love nest doms-buff roos

On Saturday, after we pull the two Buff roosters out of the Love Nest we will be moving our Black Cochin rooster, Molasses, into the Love Nest with the Dom cross hens. Since we currently have the two Buff roosters we’ve selected as our breeding roosters in with the laying hens, we figured adding a third rooster to the mix while integrating the chicks would be too much. This move also allows us to accomplish another plan, next time we have a good hen go broody we will have fertile eggs for her to hatch that we have pre-screened by isolating a particular breeding group. When we found out that Molasses was a Black Cochin and his disposition turned out to be fairly good we knew we wanted to breed him with our mutt flock to add new genetics, particularly the broodiness of the Black Cochin breed.

Molasses crowing

Since removing the Dominique cross hens from the layer flock, the Buff and Leghorn cross hens have seemed to integrate much better and there is less pecking and squabbling going on. The Buff hens even seem to be teaching the Leghorns that approaching people isn’t a bad thing. They have taken to crowding up to me whenever I come out to check on them or collect eggs. I think it is because I like bringing little tidbits for them (bugs from the garden, food scraps, an extra handful of grain). Another nice thing about having the Dom cross hens out, no body flew over the fence today. Usually, a couple of the Leghorn hens end up on the wrong side of the fence. Today, that didn’t happen. It was lovely. I’m guessing they had been jumping the fence when they are getting picked on.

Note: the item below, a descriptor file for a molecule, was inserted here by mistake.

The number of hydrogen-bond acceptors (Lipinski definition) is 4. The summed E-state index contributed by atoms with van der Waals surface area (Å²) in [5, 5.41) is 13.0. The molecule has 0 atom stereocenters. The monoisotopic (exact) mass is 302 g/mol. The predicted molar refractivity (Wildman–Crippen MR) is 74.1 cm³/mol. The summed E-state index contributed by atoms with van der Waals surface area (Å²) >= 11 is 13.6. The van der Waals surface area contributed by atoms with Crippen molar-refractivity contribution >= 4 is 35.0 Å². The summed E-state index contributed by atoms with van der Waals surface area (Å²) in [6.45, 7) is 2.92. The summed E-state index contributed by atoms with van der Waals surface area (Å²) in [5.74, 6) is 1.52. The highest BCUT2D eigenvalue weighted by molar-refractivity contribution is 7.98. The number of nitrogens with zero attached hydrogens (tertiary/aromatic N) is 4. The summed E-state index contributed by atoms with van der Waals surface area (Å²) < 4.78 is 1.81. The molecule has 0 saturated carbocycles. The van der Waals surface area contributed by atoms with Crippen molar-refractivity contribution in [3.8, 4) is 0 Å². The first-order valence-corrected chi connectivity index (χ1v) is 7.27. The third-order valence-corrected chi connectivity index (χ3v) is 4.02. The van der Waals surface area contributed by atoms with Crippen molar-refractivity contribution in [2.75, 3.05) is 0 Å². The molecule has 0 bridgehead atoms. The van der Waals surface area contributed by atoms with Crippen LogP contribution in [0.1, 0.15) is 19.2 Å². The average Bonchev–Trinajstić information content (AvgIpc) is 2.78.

We are also rolling in eggs now. Today, all 15 of our fully mature hens laid an egg and 8 of our 9 Buff hens laid tiny little pullet eggs. We mainly eat our normal sized eggs hard boiled, so the pullet eggs would get overcooked if we hard boiled them. We have been able to give my parents 2 dozen of the pullet eggs and we will be using another 2 dozen for dinner tomorrow. The little pullet eggs are so tiny and cute. The pullet egg in the picture below is actually one of the larger pullet eggs we’ve had next to one of our smaller Leghorn eggs.